Who’s Got Your Number?

Do you go over your credit card statements to check every transaction? If not, you’re a prime target for credit card scammers. They could have your card number right now, charging up a storm. Unfortunately, you’re not alone.

Experian reports 400,000 incidents of credit card fraud at the Federal Trade Commission in 2020. That’s up 44% from 2019. Credit card fraud is also the number one type of Identity theft, with over 271,000 reports. In 2020 alone, we’re looking at almost 700,000 incidents and that’s only the people who reported them.

What is Credit Card Fraud?

Credit card fraud is when someone else gains access to your credit card information and uses it to make purchases in your name. It’s a form of identity theft because the user is misrepresenting themselves. They are assuming your identity to use your money without your knowledge or consent.

Here are a few common ways credit card scammers get your card numbers:

  1. Spyware apps

These apps are cheap and creepy. They run around 30 bucks and all that’s need is the phone number you want to listen in on. Scammers buy the app and download it on their own phones. They enter the target’s phone number into the app and they’ve got you. They don’t need access to your phone or even proximity. Some of the apps capture text messages, GPS locations, even keystrokes. Another one gives them access to an iPhone’s iCloud data. Just stop and think about how much information they could get from that.

  1. Skimmers

Skimming devices are small electronic devices that illegally grab information off the strip on the back of your card. The data on the strip includes the credit card number, security code, expiration date. They are often found on gas pumps or those standalone ATMs in convenience stores. They’re also used at ticket kiosks, personal sales like flea markets, or estate sales. Skimmers fit over the original swiper and can be hard to spot. When scammers retrieve the device, they hit the mother lode. They have information on every credit or debit card that was used since installation.

Cards with chips were intended to stop this type of theft, but technology marches on. A device called a shimmer is a tiny chip that’s inserted into the slot for your card. If a skimmer is easy to overlook, a shimmer is impossible to spot. It breaches the chip card’s security, grabs the data, and turns it into a metallic strip.

  1. Low Tech Theft

If you get paper statements from your cards, they can be grabbed from your mailbox or your trash. Older people in particular like paper. While everyone focuses on high tech, low tech is still easy and effective. Mailboxes are typically out on the street. A passenger in a car could grab financial statements in under a minute. Then there’s the trash. Anything you put out in our trash is free reign. If you don’t shred financial documents before you toss them, snagging them is simple.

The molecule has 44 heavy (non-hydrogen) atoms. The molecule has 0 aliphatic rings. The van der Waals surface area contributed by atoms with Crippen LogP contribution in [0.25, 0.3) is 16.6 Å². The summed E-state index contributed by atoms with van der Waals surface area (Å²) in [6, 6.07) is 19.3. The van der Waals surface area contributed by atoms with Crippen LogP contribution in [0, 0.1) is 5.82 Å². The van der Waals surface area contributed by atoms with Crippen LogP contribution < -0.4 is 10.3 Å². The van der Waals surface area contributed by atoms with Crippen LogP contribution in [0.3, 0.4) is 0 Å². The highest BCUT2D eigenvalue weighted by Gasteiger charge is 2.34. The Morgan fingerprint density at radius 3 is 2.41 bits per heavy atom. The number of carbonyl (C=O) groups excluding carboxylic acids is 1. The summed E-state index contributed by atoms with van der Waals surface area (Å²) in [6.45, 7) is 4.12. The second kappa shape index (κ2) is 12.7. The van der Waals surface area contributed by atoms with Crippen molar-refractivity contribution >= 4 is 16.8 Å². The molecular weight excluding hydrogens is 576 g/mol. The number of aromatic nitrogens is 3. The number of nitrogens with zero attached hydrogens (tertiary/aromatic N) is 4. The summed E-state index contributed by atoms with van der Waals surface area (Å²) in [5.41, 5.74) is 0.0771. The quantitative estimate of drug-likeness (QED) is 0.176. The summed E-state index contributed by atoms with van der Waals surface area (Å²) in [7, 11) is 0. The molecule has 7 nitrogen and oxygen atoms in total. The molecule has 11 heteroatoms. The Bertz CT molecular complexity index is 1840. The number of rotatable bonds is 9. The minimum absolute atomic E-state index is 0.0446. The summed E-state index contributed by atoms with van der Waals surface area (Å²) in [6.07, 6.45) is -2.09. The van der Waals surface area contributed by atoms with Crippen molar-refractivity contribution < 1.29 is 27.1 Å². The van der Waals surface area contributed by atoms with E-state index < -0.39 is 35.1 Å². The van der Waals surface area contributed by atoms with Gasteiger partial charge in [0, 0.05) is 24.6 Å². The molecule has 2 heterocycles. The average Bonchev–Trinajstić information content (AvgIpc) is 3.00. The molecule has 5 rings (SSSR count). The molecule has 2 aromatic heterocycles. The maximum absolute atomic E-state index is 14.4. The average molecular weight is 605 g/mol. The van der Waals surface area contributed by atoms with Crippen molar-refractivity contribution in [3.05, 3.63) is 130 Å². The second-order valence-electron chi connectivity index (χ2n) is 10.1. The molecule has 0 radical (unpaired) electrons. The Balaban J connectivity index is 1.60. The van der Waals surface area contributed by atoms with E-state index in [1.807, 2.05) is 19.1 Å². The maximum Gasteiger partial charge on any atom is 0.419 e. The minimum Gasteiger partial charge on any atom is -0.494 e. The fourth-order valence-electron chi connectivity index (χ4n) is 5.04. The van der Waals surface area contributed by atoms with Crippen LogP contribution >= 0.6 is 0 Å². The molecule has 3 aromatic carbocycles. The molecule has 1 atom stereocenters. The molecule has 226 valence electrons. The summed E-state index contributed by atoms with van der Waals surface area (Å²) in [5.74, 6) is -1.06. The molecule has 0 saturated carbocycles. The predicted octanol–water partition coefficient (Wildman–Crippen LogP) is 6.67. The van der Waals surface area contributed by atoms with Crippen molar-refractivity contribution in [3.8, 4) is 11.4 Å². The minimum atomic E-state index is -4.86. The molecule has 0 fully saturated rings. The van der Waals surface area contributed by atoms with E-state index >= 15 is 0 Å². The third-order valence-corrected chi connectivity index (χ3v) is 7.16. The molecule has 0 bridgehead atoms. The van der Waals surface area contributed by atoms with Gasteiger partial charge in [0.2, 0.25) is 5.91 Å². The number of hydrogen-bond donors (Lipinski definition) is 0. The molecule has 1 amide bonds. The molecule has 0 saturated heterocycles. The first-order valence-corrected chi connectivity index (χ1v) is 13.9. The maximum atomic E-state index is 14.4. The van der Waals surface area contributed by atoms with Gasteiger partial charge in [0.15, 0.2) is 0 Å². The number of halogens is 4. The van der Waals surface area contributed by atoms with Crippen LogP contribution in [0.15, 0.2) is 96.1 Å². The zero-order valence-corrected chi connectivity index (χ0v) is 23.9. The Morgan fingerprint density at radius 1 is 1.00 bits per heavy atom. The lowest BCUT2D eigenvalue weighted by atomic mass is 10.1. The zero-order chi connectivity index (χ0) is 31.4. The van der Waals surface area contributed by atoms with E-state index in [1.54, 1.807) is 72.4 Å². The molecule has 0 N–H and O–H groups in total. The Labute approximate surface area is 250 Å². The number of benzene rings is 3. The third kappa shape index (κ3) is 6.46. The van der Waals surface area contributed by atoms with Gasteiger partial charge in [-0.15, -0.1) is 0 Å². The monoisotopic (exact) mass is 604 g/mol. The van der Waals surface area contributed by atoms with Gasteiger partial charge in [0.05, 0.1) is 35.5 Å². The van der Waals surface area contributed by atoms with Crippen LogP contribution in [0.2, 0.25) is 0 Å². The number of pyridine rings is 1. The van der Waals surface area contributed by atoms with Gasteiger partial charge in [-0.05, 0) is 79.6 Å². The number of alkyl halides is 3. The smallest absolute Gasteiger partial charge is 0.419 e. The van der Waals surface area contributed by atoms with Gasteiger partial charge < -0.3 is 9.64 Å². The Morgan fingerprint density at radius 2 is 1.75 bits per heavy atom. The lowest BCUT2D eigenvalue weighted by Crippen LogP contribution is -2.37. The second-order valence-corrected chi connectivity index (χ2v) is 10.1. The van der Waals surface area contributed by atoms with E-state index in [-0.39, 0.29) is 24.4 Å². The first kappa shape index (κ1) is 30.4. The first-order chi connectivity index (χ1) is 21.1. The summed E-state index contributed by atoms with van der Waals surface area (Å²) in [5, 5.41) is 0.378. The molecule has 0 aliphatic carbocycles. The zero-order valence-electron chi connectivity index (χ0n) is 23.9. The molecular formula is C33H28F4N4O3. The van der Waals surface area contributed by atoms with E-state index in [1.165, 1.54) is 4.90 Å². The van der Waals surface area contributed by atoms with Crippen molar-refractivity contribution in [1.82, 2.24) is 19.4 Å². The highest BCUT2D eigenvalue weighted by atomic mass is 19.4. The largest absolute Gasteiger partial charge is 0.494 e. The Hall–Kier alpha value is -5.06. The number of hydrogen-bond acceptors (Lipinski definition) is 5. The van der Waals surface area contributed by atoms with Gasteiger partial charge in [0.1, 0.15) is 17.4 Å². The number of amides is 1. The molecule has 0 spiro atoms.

1. Data Breaches

Between January and April of 2020, over 8 billion credit card records were exposed. EIGHT BILLION! The idea that monitoring credit reports is somehow going to protect people seems inadequate. It gets worse for victims. Experian reports 31% of them will be victimized again through identify theft.

Identity theft is credit card fraud on steroids. Data breaches don’t just expose credit card numbers. Hackers steal addresses, social security numbers, and all kinds of proprietary information. Thieves take all that data and put it to use. They open up new accounts and change your mailing address. They can update the contact info on your accounts and even get an ID with your name and their picture and address.

Credit card fraud has limits on victims’ financial liability. Once it turns into identity theft, those protections vanish.

  1. A Merchant Hack

Good companies can get hacked. If you’re a customer, your credit card information gets hacked right along with them. To name just a few, T-Mobile, Nintendo, Macy’s, and Marriott Hotels were hacked. Customer data was stolen in each of the data. It’s normally the card providers – Visa, MasterCard, and others, which get a list of compromised cards. They send the list to the various banks of card holders. The company that was hacked has a legal requirement to alert customers of the breach within 72 hours.

Read: (Trending Topics: Data security protects your practice )

How to Protect Your Credit Cards

The truth is there’s only so much you can do if you use credit or debit cards. Always carry some cash. If you pay cash when you shop or get gas (especially gas) you can avoid skimmer and shimmers. If a store gets breached, there are no records to steal. Never use a card at some pop-up stand or flea market. Always get cash ahead of time.

This won’t help you at the Marriott and other hotels that require a credit card for a reservation. The internet is the catalyst for much of credit card fraud and identity theft. There can be multiple companies involved in a transaction. If there is a breach, your information is collateral damage.

How a Breach works

Let’s look at a breach of the travel industry that happed in November 2020.

Company 1:  Prestige Software owns the Cloud Hospitality channel management system. The system integrates room availability across sites like hotels.com, booking.com, and Expedia. When a room is booked on one site, availability on the others is updated.

Company 2: Amazon Web Services (AWS) hosts Cloud Hospitality’s data. There was a misconfiguration on the server that exposed over 10,000,000 files from travelers around the world. Neither Prestige nor AWS discovered the vulnerability.

Company 3: Website Planet is a cybersecurity team that analyses sites for security threats. They weren’t hired by Prestige or Amazon. They simply found the code that exposed the database. Website Planet contacted AWS and they fixed the problem the next day.